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Ownership Dependency

Updated: Dec 13, 2023

If you are a business owner hoping to sell one day, you have probably heard that the more the business depends on you, the harder it will be to find a buyer. “Ownership Dependency” is one the main reasons small businesses do not sell.

A buyer wants confidence that sales and earnings will not be impacted by your departure. For many smaller companies, the owner’s unique skills and role as "chief rainmaker" make them instrumental to future success.

So, the job all along is to phase yourself out of your own business if you want to sell to an outsider. You need to make the transition over time from active leader to company ambassador. More mascot than quarterback.

And to do that, you’ll have to develop the happy culture, reliable systems, trusted managers, and star employees that can do anything you can do, and more.

It’s ok if the business depends on you as as manager and decision maker. That sort of managerial dependency can be replaced. The more value killing dependency is based on an owner’s unique, non-transferable skills and business relationships.

It will be critical to your business sale success to develop others and systems that can perform all of the roles you do.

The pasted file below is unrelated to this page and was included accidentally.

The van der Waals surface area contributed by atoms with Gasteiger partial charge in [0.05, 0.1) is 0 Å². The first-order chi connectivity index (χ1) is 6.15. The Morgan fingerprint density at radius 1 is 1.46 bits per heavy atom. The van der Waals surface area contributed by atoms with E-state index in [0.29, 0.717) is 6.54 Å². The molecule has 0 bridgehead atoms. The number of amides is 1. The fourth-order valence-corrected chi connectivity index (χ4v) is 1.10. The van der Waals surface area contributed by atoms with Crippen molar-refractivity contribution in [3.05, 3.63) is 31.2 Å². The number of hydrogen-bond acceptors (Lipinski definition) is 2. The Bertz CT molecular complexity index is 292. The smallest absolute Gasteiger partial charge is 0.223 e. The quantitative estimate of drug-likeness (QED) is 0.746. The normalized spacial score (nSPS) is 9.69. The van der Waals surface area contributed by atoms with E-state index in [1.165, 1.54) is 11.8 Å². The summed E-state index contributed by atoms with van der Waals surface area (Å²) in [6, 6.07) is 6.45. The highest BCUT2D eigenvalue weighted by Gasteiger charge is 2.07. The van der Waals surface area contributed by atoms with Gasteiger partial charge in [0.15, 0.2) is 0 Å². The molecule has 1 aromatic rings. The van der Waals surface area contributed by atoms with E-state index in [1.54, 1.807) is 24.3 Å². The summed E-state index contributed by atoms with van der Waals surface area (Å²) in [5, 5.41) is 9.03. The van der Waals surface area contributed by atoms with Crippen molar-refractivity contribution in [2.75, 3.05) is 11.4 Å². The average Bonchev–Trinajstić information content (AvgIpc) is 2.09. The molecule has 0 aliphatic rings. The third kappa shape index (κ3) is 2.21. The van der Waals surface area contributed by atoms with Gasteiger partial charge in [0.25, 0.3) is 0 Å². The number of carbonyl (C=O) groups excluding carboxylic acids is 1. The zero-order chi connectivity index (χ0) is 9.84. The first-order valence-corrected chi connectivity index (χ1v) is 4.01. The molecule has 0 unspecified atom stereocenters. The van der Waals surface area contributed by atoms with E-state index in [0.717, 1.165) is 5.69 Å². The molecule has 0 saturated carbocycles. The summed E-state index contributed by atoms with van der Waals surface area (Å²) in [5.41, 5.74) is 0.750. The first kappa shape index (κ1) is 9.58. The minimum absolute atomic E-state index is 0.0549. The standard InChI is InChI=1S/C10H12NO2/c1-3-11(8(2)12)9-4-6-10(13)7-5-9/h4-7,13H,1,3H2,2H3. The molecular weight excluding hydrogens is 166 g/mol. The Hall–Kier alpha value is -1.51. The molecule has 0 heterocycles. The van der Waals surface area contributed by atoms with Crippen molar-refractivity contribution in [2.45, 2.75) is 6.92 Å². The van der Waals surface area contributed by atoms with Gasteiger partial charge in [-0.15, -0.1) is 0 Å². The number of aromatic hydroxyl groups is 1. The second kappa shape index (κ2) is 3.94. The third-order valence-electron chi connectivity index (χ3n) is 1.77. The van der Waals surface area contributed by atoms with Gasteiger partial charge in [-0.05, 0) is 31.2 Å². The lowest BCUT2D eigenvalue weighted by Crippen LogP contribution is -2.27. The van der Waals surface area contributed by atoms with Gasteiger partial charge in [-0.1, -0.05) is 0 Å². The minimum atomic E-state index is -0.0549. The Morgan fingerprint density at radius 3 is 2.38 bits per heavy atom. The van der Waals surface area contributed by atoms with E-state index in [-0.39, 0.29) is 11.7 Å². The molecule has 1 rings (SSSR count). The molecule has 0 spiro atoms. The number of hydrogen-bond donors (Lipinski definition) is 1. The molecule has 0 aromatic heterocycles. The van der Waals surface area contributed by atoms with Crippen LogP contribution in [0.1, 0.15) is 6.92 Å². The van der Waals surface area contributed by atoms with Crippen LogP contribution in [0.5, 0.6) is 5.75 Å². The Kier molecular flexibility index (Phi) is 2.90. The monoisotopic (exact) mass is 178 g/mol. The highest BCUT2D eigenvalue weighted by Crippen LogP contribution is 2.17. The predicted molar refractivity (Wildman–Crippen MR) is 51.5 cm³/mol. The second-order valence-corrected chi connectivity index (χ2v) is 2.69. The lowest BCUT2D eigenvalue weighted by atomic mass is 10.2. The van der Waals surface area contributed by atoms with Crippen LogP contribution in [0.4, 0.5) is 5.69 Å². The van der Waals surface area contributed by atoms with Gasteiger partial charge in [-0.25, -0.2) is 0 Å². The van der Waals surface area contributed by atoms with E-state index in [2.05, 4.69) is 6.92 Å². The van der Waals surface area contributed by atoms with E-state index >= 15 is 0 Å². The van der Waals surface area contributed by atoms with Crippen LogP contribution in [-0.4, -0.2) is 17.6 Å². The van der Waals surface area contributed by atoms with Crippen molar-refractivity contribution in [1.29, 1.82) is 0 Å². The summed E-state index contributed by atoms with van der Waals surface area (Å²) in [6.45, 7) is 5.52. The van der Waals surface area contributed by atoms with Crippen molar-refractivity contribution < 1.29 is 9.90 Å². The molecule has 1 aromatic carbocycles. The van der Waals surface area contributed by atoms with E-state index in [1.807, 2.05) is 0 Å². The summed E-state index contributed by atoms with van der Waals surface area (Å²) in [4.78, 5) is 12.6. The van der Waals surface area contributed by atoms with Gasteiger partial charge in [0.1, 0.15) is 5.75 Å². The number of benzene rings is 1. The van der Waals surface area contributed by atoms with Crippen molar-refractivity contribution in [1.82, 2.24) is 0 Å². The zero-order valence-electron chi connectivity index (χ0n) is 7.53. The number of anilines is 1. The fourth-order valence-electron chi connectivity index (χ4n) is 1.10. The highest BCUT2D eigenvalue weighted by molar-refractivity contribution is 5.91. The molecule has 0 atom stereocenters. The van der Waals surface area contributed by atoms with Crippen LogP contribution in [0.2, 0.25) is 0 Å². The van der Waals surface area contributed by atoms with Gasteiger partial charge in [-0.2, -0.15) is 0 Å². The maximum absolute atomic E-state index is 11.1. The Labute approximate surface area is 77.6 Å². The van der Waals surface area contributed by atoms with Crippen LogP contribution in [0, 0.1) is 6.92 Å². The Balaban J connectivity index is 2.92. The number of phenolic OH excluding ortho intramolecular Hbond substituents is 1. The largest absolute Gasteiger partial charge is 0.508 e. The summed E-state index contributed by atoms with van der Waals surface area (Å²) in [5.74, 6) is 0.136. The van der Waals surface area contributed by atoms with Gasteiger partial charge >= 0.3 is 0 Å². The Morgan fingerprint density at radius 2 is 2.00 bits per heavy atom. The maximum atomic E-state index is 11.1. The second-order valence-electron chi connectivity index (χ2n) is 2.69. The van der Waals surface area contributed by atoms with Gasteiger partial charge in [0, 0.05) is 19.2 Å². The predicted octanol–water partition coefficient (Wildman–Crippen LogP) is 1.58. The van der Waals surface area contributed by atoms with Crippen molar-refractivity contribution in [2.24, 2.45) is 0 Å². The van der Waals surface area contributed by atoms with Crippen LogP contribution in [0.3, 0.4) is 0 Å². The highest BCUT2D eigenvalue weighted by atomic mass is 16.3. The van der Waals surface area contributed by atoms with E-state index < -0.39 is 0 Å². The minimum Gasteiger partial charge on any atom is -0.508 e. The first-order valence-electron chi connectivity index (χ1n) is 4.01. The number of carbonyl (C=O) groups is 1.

Compensation adjustments will come into play when you sell. If you are actively managing the business and not drawing a salary, that will negatively impact business value. A buyer will reduce your company’s EBITDA / Seller’s Discretionary Earnings by an estimate of the salary a manager would command to perform your role.

Determine the market comp for the role and contributions you are making compared to your pay, and adjust up or down the difference from market to get to the right adjusted EBITDA/SDE figure.

If your salary is your company’s EBITDA / SDE, and you are working full time in the business, you’re really selling a job with significant upside and some risks, versus selling a company.

The ideal situation as it relates to an owner’s involvement, their compensation, and business value, are those who draw a passive salary as a “Chairperson Emeritus”, with little to no involvement in managing the business.

Those salaries get added back to EBITDA/SDE , and increase business value, since they represent another form of ownership return, and are not a true management expense.

As a business owner with a business sale exit strategy, the work starts years before to develop the people and systems that together can continue to create the value you have with your company.

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